Just as I had made it past the turnaround point in the Manatee Lagoon parking lot, as we were heading south I could see thick black smoke rising into the sky in the distance, seemingly not far from the race course.  It turns out, there was an explosion at a house on Lakeside Court near Good Samaritan Medical Center, barely a block from the race course. We had ran past this street at the 6 mile mark, and would eventually pass it again.  Luckily no one was injured, but unfortunately the house was completely destroyed by the resulting fire. As I came back past the street at around 11.25 miles in (which was obviously closed off for the firetrucks to attend to the situation,) we could smell the smoky air.  Seeing the smoke billow into the blue sky definitely caused a lot of concern for the runners as we ran towards and past the site of the fire. To make things worse, even as we had passed the street, the haziness from the smoke and its smell had drifted over to the finish line area where half marathoners were finishing their race, and marathoners were continuing -- still smelling pungent up to the 14th mile of the marathon.

"Be Art" marquee letters near downtown West Palm Beach
The scenery gets a bit lonelier
Shortly after passing the start/finish line for the third time, we came upon the curve near the Cove Islands just off the coast in the Intracostal Waterway, and race marshals directed us toward the pathway that took us underneath the Royal Park Bridge. We'd reappear on the other side, and continue running on Flagler Drive, but it was MUCH more lonely out here, far fewer runners taking on the marathon distance. We passed the small campus of Palm Beach Atlantic University, as Flagler Drive became Washington Road, heading past some truly massive million dollar homes facing the water.



 
Why did the ibis cross the road?

Humongous multi million dollar homes along Flagler Drive
Thanks for the treats, Heather!
It’s always good to see friends-slash-fellow Marathon Maniacs cheering along the course! South Florida local Heather positioned herself on the course at mile 15, just south of Southern Boulevard (later, the 23.5 mile mark) handing out cold snacks among other things for marathoners! She was a much appreciated sight along the way.  The sun was baking us like crazy by this time, coming upon three hours into the race - and it showed with my speed as my mile pace slowed by 2-3 minutes for the remainder of the second half of the race. Some of the faster runners began to come back up toward the finish line in the other direction - one of those being my friend and fellow Team Nuun member Charisse from Orlando, who was vying for a podium placement among the women!


Palm trees in residential Southside
The road dead ended at Worth Street, as we turned left, and came back upon Flagler Drive once again, where we continued to work our way southward for the next 1.5 miles. The monotony of the views began to get at me, as we finally reached a right turn onto Summa Street, which began a short dogleg on the course as we wound our way through the residential Southside neighborhood of West Palm Beach. Eventually we found our way headed down Federal Highway for a short period of time with runners coming up the other direction.  On the other side of the street, I saw a group of ladies cheering on marathoners at my mile 18 mark, shaded by some roadside trees. I yelled to them across the street to make sure they had a mimosa ready for me on the way back.

Lake Worth
As I continued down Federal Highway, we crossed a small waterway and made our way into the neighboring city of Lake Worth.  There was a bit of construction we had to deal with running through, but it didn't affect us much. Our time in Lake Worth was short - we basically did one large roughly 3 mile loop around its quiet residential streets. Just after crossing the waterway, we turned left onto Duke Drive, then began a southward route on Lakeside Drive, turning onto 10th Avenue, and back onto Federal Highway.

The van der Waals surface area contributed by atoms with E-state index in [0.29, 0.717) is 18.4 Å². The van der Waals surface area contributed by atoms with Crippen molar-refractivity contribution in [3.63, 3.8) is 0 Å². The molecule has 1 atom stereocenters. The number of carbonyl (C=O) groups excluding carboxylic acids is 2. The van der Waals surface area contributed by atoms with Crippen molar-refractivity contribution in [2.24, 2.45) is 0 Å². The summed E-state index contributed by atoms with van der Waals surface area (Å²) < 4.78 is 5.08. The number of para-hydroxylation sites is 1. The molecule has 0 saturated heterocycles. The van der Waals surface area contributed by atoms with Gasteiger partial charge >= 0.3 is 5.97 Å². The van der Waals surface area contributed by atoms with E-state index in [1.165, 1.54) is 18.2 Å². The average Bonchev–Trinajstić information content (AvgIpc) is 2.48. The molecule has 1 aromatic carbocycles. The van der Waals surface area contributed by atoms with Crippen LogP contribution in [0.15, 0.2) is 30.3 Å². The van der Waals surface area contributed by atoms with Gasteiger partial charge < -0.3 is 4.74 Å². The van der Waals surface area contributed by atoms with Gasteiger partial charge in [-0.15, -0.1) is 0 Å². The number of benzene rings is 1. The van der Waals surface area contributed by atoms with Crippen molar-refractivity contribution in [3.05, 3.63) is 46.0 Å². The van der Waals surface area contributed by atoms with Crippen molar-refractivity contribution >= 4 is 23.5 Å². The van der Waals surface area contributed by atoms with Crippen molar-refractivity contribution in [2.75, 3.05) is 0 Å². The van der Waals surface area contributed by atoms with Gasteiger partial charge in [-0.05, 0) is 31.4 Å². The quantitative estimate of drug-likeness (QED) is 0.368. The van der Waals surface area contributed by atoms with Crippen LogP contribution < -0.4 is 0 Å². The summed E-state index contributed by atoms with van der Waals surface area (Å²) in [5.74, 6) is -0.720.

A friendly mimosa from some spectators
As we returned into West Palm Beach, the ladies cheering on the marathoners at the side of the road had kept their word about fixing me up a drink - sure enough, 3.5 miles later at mile 21.5, they had one waiting for me. I love fun spectators! The route continued straight northward as Federal Highway turned into Olive Street, the heat and humidity taking a toll on me. Eventually, I came back to Heather as the road joined back up to Washington Street for a much needed bit of refreshment.  With less than three miles left to go, and my pace reduced to slogging through 14 minute miles, I resigned myself to the fact that I would be finishing well over my 5 hour goal.

The Royal Park Bridge opens up
The route turned back toward Olive Street as we headed northward, eventually returning to Flagler Drive with a mile to the finish. As we approached the recognizable buildings in the downtown, I noticed in the distance the double-leaf bascule of the Royal Park Bridge open for marine traffic as I passed, headed toward the finish.

Charisse waited for me!
The heat and humidity, plus my tired left calf muscle (likely smarting from the hills of the Flying Monkey Marathon in Tennessee and crazy travel to Asia and back only days before) all compounded into a truly tough day on the roads, and I crossed the finish line in 5:27:09.  Charisse, who did end up podium finishing as the 3rd overall female, stuck around for me when I finished the marathon, even though I finished around two hours after she did... After grabbing some quick shade and spotting my friends Andy (who decided to cut back down to the half after having a rough day on the roads) and Seth, I grabbed a quick headstand photo before we rushed to the car since Andy had scheduled an afternoon flight to head back to Houston.

My flight was not til later that night, so after a well deserved nap and some food later in the day, Seth took me back to the airport for my flight back home.  It was a tough finish, but I managed to complete my 34th marathon of the year! I'll be honest - it wasn't the most memorable race, and the course isn't the most impressive; but its flatness can bring in some good times if you're healthy and manage to stick it to the heat and humidity.

Mile 25 selfie... a tradition!


Victory Headstand before we go!